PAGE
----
A 55 year old violent armed robber’ in the United Kingdom, Michael Wheatley, nicknamed ‘the Skull Cracker, appears to have jail-break as he refused to return to prison after being temporarily allowed out.
Wheatley was said to have raided 13 building societies and banks over 10 months in 2001 and 2002 and has been on parole from previous 27-year sentence for other robberies.
He was given 13 life sentences at the Old Bailey in 2002, did not return to HMP Standford Hill open prison on the Isle of Sheppey, Kent, after he was allowed out on Saturday.
Wheatley was said to have raided 13 building societies and banks over 10 months in 2001 and 2002 while on parole from previous 27-year sentence for other robberies.
He earned his notorious nickname after pistol-whipping victims during the raids.
Jeremy Wright, the prisons minister, said there will be a “full review” of the case, looking at the decision to grant Wheatley temporary licence to leave prison.
The case raises concerns about the way day-release schemes have been operating, he said.
“We are not prepared to see public safety compromised, the system has been too lax up to now and we are changing that,” he said.
In future when prisoners are let out on temporary licence, they will be tagged, subject to tougher risk assessments and tested in the community under strict conditions before being released.
“Temporary release can be an important tool in helping offenders reintegrate but it should not be an automatic right,” he said.
Conservative backbencher Philip Davies, said that whoever allowed Wheatley out of prison was “a berk. It is completely ludicrous that a serving life-sentence prisoner is even in an open prison where they can simply walk out.
“As far as I am concerned, whoever allowed him to be in an open prison should be sacked.”
A Prison Service spokesman said: “This is now a matter for the police and we are supporting them in their investigation.
A spokesman for Kent Police confirmed a specialist team was combing the South East for Wheatley, who is known to have links across the region.
Officers are understood to be examining CCTV footage for clues and working with other forces to track down Wheatley, who is originally from Limehouse in east London.
The public have been advised not to approach the escaped convict and to call police with any information that could lead to his arrest.
Standford Hill prison, which has housed famous inmates including disgraced MPs Jonathan Aitken and Bob Devine, faced criticism in September last year when a convicted murderer walked out and went to stay with a friend.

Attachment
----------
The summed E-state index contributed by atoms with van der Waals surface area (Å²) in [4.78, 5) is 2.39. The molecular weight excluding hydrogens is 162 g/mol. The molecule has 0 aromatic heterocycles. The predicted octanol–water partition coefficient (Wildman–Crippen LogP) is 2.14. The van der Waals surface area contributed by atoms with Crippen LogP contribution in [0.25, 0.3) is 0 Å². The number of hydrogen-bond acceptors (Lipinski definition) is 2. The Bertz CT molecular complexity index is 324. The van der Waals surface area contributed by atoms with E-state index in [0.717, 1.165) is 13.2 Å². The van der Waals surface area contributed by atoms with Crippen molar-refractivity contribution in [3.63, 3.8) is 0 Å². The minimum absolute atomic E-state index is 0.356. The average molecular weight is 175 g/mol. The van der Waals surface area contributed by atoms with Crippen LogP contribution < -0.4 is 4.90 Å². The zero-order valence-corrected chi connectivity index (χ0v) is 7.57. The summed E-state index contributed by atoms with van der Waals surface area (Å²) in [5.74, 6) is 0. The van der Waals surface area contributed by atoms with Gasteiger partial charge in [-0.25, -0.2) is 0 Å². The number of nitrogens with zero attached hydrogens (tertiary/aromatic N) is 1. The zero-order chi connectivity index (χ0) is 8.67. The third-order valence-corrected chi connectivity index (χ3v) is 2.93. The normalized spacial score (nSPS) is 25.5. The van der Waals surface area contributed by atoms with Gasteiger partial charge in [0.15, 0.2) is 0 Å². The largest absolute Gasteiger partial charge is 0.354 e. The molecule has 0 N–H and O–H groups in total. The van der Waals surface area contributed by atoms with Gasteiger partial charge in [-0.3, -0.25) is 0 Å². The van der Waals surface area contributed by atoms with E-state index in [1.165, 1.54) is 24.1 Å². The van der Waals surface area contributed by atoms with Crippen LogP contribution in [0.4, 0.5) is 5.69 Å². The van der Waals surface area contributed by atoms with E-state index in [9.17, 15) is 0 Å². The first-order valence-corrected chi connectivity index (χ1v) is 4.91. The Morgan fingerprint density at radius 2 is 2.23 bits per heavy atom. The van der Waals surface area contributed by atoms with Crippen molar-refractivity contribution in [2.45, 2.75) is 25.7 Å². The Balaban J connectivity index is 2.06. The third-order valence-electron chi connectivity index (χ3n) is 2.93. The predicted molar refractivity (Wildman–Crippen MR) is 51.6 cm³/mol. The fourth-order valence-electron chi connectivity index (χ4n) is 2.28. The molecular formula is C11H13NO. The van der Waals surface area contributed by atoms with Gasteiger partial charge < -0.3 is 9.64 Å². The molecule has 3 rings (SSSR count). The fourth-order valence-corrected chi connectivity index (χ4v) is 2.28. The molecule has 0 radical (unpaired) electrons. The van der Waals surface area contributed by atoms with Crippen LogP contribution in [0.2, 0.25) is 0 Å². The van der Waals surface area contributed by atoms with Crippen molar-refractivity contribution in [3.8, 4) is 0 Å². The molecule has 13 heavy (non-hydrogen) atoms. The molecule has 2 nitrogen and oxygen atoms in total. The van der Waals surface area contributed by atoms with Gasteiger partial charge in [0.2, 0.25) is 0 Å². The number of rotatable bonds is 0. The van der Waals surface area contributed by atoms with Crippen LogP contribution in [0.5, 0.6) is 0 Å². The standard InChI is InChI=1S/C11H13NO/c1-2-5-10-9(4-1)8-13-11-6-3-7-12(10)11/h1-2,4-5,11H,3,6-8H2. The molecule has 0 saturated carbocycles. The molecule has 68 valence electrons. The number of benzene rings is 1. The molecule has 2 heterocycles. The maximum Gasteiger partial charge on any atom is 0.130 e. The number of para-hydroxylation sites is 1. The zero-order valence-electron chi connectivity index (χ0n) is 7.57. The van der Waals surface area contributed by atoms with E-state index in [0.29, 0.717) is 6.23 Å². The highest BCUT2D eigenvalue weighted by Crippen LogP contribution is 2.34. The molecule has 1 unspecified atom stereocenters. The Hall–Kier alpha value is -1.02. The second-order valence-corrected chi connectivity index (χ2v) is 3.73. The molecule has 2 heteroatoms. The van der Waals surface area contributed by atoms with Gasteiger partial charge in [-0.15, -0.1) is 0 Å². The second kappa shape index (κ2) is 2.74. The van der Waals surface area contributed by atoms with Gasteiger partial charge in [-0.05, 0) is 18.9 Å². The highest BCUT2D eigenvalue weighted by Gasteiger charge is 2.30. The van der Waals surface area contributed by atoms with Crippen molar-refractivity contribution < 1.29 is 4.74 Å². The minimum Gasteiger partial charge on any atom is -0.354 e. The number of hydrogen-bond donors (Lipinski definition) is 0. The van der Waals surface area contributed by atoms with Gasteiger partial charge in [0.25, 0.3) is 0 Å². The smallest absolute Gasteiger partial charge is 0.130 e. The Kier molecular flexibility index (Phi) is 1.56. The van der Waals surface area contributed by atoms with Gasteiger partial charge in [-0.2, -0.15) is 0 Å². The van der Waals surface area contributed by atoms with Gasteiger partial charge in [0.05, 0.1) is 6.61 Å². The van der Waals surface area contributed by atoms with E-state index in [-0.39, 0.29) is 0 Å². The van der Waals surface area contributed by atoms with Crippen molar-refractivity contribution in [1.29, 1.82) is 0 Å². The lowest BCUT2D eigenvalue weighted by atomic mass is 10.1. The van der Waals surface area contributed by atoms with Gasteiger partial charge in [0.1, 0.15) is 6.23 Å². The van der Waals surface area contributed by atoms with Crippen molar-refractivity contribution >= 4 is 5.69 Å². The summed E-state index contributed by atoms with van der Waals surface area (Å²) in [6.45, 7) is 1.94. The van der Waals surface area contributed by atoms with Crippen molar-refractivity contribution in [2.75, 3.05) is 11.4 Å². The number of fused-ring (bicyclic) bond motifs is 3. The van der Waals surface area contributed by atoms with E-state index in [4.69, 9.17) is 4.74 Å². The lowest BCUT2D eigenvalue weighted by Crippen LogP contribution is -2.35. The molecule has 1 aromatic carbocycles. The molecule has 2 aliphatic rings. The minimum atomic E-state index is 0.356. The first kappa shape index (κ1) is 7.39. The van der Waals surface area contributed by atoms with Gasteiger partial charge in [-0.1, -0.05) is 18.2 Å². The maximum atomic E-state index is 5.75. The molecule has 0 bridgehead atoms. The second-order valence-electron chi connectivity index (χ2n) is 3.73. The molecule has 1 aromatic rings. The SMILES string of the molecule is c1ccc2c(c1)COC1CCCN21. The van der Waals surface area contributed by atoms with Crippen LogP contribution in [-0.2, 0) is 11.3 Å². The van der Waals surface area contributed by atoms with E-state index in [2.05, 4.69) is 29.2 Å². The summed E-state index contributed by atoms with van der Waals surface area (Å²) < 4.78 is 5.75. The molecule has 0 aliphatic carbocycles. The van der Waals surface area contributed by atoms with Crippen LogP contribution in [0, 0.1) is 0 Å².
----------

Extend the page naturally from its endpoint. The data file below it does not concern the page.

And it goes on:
Police tracked down 43-year-old Michael Bruce, who had been jailed for life at the Old Bailey in London in February 1997, three days after he failed to answer a roll call.
And in January last year, the prison faced further scrutiny when three prisoners walked out in a single week.
Wheatley, described as a “career criminal”, launched his most recent series of raids just three weeks after being released on parole.
When asked his occupation by the custody officer after being arrested, he replied: “Armed robber.”
He later admitted 13 charges of robber and 13 of possessing an imitation firearm.
His robberies were mainly on small branches in areas he knew, ranging from Southampton to Royston in Hertfordshire and netted him more than £45,000.
As the robberies continued, the violence he used towards staff and customers worsened.
In March 2002 he pistol whipped a 73-year-old woman and a building society manager.
Sentencing him that yeat, Judge Michael Mettyear said: “You terrified staff and customers alike. Your victims were terrified and left shocked and dazed.
“I am sure they will never forget their experience at your hands. Some may never fully recover.”
He had been released from jail on in June 6, 2001, from 27 years handed out in three separate sentences. He had previously gone on the run from two of them.
He was locked up for nine years in the eighties for a single post office raid. In 1988 he was released to attend hospital but failed to return.
It was the start of a robbery spree in which he raided nine targets for which he was jailed for 16 years in 1989, to run consecutively to the nine years.
The 16 years was later reduced on appeal to 11 years, but still consecutive to the nine-year term.
In 1992 he went on the run again after he was released to see an optician and never returned.
This time he committed eight armed robberies for which he was sentenced to seven years in 1993 consecutive to the 20 years he was previously serving. His raid netted him more than 45,000 Pounds.